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Updated at 8:15 pm on 11 February 2013
The Government says it won't be backing a campaign to introduce a living wage.
Unions are planning to launch a campaign later this week to push for a living wage, or the minimum amount a person requires to live on.
The proposal is expected to be for an hourly wage of between $18 and $20 (the current mininum wage is $13.50).
Prime Minister John Key says he would encourage companies to pay more to their employees if they can, but the idea of a living wage is very subjective.
"It's like the mininum wage," he says. "I mean, some people who are on the mininum wage have it as a starting-out point and it's a very important stepping-stone to where they go; for others it's more their long-term pay because of the nature of the job they're doing.
"So I don't think we'll be running [with] the advocacy campaign - it's up to the employers what they choose to pay."
While the Labour Party supports the idea, leader David Shearer isn't budging from the minimum wage level his party has campaigned on.
He says the mechanics of the living-wage idea would have to be worked through.
The Employers and Manufacturers Association says it's broadly supportive of the campaign, saying some employers can and should pay their staff more.
But it says other businesses are in a weaker position and being forced to pay 20-30% above the minimum wage could put them out of business.
An international campaigner for a living wage is urging unions and community groups to push for it in New Zealand.
Deborah Littman, who was part of a successful campaign for the wage in Britain and is now leading a similar movement in her native Canada, says studies in Britain show the introduction of a living wage has benefited 100,000 low-paid workers, boosted productivity and reduced staff turnover.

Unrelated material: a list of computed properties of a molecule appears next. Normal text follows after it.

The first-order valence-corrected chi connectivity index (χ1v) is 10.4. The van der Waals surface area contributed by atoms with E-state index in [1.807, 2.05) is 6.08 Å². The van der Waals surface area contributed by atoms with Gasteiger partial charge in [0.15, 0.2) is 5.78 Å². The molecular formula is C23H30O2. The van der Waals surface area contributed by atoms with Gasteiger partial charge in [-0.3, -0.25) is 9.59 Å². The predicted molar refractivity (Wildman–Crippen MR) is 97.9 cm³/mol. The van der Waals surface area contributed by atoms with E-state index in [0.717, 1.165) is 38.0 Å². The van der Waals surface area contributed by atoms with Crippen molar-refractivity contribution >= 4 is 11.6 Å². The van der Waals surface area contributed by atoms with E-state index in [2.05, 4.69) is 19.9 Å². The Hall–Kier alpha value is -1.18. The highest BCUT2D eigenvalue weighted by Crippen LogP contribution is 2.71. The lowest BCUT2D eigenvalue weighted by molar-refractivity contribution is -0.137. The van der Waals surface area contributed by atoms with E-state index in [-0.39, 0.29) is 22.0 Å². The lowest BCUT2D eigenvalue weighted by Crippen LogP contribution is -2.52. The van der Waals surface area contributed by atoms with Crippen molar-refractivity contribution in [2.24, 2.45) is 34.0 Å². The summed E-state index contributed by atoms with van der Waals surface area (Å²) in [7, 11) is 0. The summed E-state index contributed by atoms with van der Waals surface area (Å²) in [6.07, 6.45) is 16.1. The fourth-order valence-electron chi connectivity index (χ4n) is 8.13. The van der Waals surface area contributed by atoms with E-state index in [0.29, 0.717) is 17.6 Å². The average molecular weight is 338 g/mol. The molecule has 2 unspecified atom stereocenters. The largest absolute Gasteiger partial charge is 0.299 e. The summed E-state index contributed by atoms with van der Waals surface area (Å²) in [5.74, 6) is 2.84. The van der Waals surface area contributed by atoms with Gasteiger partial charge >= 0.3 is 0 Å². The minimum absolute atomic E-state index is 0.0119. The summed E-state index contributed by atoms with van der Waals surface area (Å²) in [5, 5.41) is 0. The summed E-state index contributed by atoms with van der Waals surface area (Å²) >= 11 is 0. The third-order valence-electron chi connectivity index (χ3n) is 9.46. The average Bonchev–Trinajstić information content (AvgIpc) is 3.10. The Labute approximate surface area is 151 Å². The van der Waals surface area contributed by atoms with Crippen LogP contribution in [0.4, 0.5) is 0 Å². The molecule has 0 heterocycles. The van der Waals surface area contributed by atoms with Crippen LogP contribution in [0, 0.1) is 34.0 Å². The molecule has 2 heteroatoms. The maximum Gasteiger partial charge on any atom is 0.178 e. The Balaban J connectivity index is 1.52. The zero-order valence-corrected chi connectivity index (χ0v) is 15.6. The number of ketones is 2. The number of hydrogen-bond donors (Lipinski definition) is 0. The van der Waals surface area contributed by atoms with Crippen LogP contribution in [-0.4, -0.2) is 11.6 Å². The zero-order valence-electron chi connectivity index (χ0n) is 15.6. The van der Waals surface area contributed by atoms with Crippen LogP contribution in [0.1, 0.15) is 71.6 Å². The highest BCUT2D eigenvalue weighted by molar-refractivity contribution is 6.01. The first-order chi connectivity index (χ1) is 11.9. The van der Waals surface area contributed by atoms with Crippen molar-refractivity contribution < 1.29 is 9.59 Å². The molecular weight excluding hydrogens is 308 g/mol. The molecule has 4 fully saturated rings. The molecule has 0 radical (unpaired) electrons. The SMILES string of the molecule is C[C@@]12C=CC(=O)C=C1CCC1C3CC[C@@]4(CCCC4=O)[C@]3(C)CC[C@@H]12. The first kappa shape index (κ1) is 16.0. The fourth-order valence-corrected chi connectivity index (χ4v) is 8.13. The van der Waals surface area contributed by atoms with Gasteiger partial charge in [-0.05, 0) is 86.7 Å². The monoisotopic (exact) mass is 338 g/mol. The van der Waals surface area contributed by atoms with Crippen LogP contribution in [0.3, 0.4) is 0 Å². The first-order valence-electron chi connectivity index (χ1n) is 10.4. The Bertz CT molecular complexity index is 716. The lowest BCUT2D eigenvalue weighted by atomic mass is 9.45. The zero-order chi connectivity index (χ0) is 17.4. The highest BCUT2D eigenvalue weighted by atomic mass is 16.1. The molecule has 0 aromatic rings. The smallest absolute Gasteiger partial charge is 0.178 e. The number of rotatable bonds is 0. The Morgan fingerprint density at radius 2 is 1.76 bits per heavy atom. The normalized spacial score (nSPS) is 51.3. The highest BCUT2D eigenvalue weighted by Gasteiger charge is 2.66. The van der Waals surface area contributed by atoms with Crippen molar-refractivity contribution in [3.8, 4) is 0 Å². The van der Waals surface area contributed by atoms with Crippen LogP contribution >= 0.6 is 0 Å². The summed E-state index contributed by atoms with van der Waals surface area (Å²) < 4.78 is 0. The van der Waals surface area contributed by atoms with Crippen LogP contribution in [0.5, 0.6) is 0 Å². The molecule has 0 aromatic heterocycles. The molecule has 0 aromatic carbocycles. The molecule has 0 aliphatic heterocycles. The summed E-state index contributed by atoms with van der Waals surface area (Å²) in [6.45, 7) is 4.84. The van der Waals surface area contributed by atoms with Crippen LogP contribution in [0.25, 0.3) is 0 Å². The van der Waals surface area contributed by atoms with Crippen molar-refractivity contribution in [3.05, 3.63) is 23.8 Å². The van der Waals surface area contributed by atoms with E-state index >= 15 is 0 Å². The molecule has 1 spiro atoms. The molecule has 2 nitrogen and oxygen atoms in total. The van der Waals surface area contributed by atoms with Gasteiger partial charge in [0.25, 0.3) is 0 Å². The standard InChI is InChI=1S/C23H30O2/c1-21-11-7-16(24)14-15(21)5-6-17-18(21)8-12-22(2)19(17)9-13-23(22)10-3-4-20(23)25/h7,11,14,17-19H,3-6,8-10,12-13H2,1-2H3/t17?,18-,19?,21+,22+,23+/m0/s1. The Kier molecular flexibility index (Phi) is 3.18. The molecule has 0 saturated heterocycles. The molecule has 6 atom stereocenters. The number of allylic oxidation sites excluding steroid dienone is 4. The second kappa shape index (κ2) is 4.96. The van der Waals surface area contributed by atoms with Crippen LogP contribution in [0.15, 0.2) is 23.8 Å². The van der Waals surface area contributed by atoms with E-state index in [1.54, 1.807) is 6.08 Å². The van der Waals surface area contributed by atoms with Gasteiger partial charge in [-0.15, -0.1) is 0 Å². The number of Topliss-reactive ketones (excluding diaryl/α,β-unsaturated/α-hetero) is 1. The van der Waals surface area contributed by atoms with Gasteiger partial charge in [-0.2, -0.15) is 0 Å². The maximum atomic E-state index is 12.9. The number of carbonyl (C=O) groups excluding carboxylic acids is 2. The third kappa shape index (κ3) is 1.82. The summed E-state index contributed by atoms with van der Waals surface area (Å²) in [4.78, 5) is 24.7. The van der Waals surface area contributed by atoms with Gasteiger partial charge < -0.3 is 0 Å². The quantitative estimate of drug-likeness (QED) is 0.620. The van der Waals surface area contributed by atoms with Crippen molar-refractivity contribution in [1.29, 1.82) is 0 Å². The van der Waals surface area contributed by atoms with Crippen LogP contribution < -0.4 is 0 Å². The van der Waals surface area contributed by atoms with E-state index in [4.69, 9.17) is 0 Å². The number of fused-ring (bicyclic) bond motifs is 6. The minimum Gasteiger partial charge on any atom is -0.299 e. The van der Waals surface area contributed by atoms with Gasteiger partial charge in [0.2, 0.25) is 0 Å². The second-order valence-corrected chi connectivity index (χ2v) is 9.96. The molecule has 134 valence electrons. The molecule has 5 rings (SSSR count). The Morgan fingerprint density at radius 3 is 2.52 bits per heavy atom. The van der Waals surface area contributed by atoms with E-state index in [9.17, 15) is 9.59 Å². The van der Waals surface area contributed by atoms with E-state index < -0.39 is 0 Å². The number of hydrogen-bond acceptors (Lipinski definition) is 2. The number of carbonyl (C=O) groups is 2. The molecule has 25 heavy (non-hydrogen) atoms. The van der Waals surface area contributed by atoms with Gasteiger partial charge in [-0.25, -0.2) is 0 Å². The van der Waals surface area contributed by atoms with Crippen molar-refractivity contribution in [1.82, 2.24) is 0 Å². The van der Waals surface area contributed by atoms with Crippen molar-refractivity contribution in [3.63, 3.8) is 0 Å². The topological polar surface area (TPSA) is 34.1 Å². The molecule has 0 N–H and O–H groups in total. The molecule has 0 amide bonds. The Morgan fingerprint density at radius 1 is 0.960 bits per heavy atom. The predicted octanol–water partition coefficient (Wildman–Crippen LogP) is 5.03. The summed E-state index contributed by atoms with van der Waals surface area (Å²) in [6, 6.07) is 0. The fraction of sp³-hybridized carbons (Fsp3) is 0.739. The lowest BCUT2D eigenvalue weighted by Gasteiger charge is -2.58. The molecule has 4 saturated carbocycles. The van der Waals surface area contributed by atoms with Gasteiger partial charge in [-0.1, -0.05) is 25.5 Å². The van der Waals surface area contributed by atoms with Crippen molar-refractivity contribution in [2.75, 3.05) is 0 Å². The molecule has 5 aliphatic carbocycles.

She says it also helps central government by reducing unemployment, crime and health costs while raising the tax take.
On Monday Ms Littman spoke to a crowd at the Wellington City Council building which included the mayor, Celia Wade-Brown, some councillors and representatives of unions, churches and student groups.
The Mangere Budgeting Services Trust in Auckland says a living wage is needed, as more and more children are living on a diet of two-minute noodles.
Chief executive Darryl Evans told Nine to Noon some families are spending 60% of their incomes on rent, and relying on food parcels. He says middle-class families are also struggling.
Mr Evans says that in severe cases up to three families are living in one house, and children are not going to school because parents can't afford to buy their stationery.
The campaign for a living wage, believed to be between $18 and $20 an hour, will be launched by the Council of Trade Unions (CTU) on Thursday.
It is being driven by the Service & Food Workers Union, following a report that found about 40% of employees earn less than $20 an hour.
CTU president Helen Kelly told Morning Report the campaign will target major employers, many of whom, she says, can afford to pay more.
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